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During the past month, my version of emotional first aid for the draining stresses of our world included spending evenings binge-watching all six seasons of DOWNTON ABBEY from a PBS DVD collection featuring pre-WWI England when fascism was brewing elsewhere. My husband and I began viewing on New Year’s Eve and finished this week. In the beginning, I asked him what he observed as we empathized intently with lives that never were until we began dreaming about them. He said he noticed the Downton people were really snarky. I thought about disagreements with my siblings as I was growing up, and I had to admit I didn’t remember our exercising any Machiavellian plots to destroy one another. However, given recent evidence, I realize snarkiness hasn’t diminished as a pastime in this world. Now we call the machinations conspiracies designed for control, and they’re more popular than popcorn.
Living together in the Downton mansion, changing outfits and sharing tea, would certainly force family members to interact with one another for good or ill. (Those who’ve done their best to stay home know exactly what that looks like in smaller quarters.) Strict rules of conduct such as those of the aristocracy in the series might prevent carnage, although in the case of numerous royal families in history, proximity fomented rebellion and even murder. Could today’s extended middle class families in the U.S.A. tolerate living as one indefinitely? Those families who barely survive family holidays might not want to try. Recent events suggest some have difficulty living according to the rules of civilization when required to share the same country with people they disdain.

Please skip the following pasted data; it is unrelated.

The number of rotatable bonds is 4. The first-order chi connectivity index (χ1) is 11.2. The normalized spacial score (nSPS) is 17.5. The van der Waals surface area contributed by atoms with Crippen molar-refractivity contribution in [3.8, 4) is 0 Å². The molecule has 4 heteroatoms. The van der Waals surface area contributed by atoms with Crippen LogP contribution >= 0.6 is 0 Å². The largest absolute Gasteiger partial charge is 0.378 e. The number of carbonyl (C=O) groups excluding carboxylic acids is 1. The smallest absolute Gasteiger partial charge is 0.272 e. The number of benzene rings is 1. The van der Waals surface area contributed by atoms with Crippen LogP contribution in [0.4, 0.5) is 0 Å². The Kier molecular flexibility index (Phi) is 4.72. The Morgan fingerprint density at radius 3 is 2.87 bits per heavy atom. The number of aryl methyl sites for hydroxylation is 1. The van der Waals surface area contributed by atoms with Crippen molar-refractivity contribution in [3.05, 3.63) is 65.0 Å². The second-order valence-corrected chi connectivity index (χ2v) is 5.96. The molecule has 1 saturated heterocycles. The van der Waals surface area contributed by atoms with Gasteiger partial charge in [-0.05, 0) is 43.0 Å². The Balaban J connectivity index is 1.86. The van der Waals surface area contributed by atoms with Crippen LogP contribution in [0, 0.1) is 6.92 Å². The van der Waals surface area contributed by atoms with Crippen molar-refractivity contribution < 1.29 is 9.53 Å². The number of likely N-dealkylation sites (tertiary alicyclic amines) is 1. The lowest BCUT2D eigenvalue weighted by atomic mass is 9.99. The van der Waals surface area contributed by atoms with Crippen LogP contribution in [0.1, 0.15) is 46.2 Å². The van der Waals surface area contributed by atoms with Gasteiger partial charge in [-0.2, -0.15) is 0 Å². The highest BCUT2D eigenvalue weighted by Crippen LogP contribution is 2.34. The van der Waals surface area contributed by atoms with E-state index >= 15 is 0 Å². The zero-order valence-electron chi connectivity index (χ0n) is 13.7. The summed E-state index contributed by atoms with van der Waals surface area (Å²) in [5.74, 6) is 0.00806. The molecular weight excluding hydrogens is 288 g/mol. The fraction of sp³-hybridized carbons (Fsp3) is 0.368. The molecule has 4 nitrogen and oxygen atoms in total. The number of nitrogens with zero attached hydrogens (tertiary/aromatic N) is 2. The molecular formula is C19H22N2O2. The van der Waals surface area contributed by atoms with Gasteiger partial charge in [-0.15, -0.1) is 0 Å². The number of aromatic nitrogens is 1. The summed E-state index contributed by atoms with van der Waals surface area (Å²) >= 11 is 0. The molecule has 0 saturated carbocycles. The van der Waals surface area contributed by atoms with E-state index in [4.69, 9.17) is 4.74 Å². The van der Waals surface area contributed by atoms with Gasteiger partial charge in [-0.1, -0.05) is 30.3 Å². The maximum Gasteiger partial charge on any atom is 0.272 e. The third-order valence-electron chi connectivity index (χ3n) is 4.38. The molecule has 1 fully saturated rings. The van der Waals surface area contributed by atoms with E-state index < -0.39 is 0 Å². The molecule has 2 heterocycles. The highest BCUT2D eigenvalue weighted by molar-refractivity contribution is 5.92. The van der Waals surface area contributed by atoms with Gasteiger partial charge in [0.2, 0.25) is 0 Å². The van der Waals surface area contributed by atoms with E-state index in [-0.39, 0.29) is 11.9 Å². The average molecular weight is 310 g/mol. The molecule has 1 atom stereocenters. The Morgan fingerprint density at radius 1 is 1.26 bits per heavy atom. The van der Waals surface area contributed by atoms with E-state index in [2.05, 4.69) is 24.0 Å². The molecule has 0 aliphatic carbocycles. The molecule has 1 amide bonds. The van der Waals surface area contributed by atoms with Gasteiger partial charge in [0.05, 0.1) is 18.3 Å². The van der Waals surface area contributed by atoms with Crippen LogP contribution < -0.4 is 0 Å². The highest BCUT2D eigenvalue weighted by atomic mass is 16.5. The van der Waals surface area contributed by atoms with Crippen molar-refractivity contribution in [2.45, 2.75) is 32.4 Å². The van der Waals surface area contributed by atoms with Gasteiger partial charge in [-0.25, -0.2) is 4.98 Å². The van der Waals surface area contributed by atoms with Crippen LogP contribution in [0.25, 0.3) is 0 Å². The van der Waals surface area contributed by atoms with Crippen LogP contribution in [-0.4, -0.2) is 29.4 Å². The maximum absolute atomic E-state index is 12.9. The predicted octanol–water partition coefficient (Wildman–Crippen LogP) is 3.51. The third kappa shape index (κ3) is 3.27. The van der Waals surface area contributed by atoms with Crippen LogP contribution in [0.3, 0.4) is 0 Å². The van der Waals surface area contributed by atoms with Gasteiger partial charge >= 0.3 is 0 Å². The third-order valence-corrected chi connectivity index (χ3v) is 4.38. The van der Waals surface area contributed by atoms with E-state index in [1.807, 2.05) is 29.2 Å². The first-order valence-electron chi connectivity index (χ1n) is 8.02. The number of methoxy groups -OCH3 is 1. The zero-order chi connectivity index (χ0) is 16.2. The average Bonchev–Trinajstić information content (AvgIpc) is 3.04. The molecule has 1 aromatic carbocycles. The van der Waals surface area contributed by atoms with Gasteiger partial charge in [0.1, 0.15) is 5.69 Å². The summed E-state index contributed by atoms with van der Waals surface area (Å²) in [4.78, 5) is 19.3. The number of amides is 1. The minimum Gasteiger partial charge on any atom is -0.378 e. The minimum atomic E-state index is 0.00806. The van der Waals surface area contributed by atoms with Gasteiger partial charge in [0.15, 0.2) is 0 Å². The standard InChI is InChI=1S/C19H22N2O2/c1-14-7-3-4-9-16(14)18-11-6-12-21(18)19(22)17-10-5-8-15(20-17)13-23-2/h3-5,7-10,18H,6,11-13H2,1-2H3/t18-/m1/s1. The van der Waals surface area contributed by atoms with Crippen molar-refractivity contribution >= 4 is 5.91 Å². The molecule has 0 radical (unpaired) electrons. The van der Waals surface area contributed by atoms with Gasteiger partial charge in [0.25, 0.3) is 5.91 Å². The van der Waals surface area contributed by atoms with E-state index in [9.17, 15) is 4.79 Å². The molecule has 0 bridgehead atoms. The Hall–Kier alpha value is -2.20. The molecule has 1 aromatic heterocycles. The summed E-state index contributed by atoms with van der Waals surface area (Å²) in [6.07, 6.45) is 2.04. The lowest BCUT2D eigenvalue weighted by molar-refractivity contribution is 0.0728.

Contrasts between economic/social classes as well as mores changing over time are themes DOWNTON ABBEY faces. As the mother is often the unsung matriarch in many American homes that are superficially patriarchal, at Downton Abbey the head housekeeper Mrs. Hughes seems to be the behind-the-scenes mother figure. Men like Robert Crawley, Earl of Grantham, and butler Mr. Carson reminded me of the well-meaning but largely ineffectual fathers in the old 1950’s TV series. Women are a rising power in the world of Downton as they have been since Downton times, and the dowager has all the best lines.
Most Americans recognize that we have not eliminated class distinctions in this country. In fact, our upper class, which is generally determined by money and not birth, can be quite as disconnected from normalcy as the British aristocracy—but in a different way. The family in Downton is astounded that villagers are so curious to see inside their mansion that they would pay for a tour. To the family, it’s just a house they’ve always lived in, after all. Wealthy Americans, the nouveau riche in comparison, are perfectly aware of their longing to impress with their opulence. Rather than feeling gratitude to the workers who make their lifestyle possible, many enjoy the fact that they can use employees or followers as mere cogs in their wheel of success. Meanwhile, the dazzled inferior masses fantasize that one day fate will magically elevate them and free them from the consequences of their behavior.
As for diversity, Lady Mary Crawley in the series is brutally honest when she admits to a Black musician who is in love with a Crawley cousin that the girl doesn’t deserve him—she’s more in love with his difference than with him—and society will not tolerate their union. He would’ve had no easier path in the United States at the time…and later. Happily, the family is less judgmental about a Jewish suitor than they were about one of the daughters marrying beneath her station to a common worker. Privileges of birth aren’t easily discarded—even as the series timeline approaches WWII.
I enjoyed the resonance that Dan Stevens, the selfish Beast who earned his humanity by learning empathetic love in BEAUTY AND THE BEAST, is also the heir who begins the modernization of attitudes and ambitions in DOWNTON ABBEY. Loving, tolerating, and adapting are all themes in our lives that are demonstrated in the series. Come to think of it, those aren’t bad goals for any of us as we work to reinvent our future with hope and promise.